After application of the sealant material, the first closure member may then be re-weighed and the new weight compared to the initial weight to determine the weight "W" of sealant applied to the first closure member. The weight "W" of sealant material applied may then be divided by the first closure member flow time period "L1" to obtain a first weight flow rate "R1" which corresponds to a pressure differential reading "P1".

After completing the above steps, the dispensing gun valve open limit may be set to a second setting and the process may be repeated for a second closure member. Because the valve open limit has been changed, this will result in a second weight flow rate "R2" being correlated to a second pressure differential reading "P2". This process may be repeated until a sufficient range of pressure differential readings are correlated to corresponding weight flow rates.

Accordingly, after completing the steps outlined above, a correlation chart will be formed from which a specific weight flow rate can be correlated to a particular pressure differential measured by the differential pressure device 300. This correlation chart may be stored in the system controller 230 in a conventional manner.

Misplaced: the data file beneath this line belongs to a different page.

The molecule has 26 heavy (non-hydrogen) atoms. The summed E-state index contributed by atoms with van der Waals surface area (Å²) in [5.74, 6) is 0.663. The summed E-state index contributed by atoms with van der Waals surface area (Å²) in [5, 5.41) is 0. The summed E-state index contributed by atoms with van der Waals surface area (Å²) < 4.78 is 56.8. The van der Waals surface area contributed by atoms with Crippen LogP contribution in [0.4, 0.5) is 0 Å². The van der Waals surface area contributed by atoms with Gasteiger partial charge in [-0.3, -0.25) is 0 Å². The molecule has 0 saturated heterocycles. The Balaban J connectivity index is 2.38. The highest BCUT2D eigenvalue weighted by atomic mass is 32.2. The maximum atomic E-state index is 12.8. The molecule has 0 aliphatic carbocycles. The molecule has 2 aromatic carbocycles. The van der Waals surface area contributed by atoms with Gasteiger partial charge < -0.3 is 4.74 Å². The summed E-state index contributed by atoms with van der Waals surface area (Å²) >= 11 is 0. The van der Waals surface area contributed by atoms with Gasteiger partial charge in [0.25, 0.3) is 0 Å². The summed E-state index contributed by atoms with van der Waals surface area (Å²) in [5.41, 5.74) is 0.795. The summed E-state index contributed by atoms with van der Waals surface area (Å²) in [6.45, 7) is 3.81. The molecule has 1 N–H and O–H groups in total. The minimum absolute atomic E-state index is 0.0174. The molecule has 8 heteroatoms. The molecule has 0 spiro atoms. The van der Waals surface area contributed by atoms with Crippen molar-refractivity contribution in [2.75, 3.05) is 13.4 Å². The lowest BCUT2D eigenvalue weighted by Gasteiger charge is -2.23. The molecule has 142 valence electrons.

It is noted that, in the calibration method set forth above, rather than using one closure member for each valve setting, a plurality, e.g., ten, closure members may be used and the average of the pressure drops "P" and the time periods "L" for the group may be used in the calculations.

As can be appreciated, after calibration is completed, the controller 230 will be capable of correlating a specific weight flow rate to any pressure drop measured by the differential pressure device 300. Further, by multiplying the average flow rate by the measured time period "L" for a particular closure member, the actual weight of sealant material applied to the closure member can be calculated by the controller.

II. System Operation

Using the pressure differential data, as described above, the controller 230, e.g., FIGS. 14 and 15, is able to track the weight of sealant being applied to each closure member and automatically make adjustments to the valve gap adjustment solenoid assembly 172 in order to adjust the amount of sealant being applied to subsequent closure members in a manner as will now be described in detail.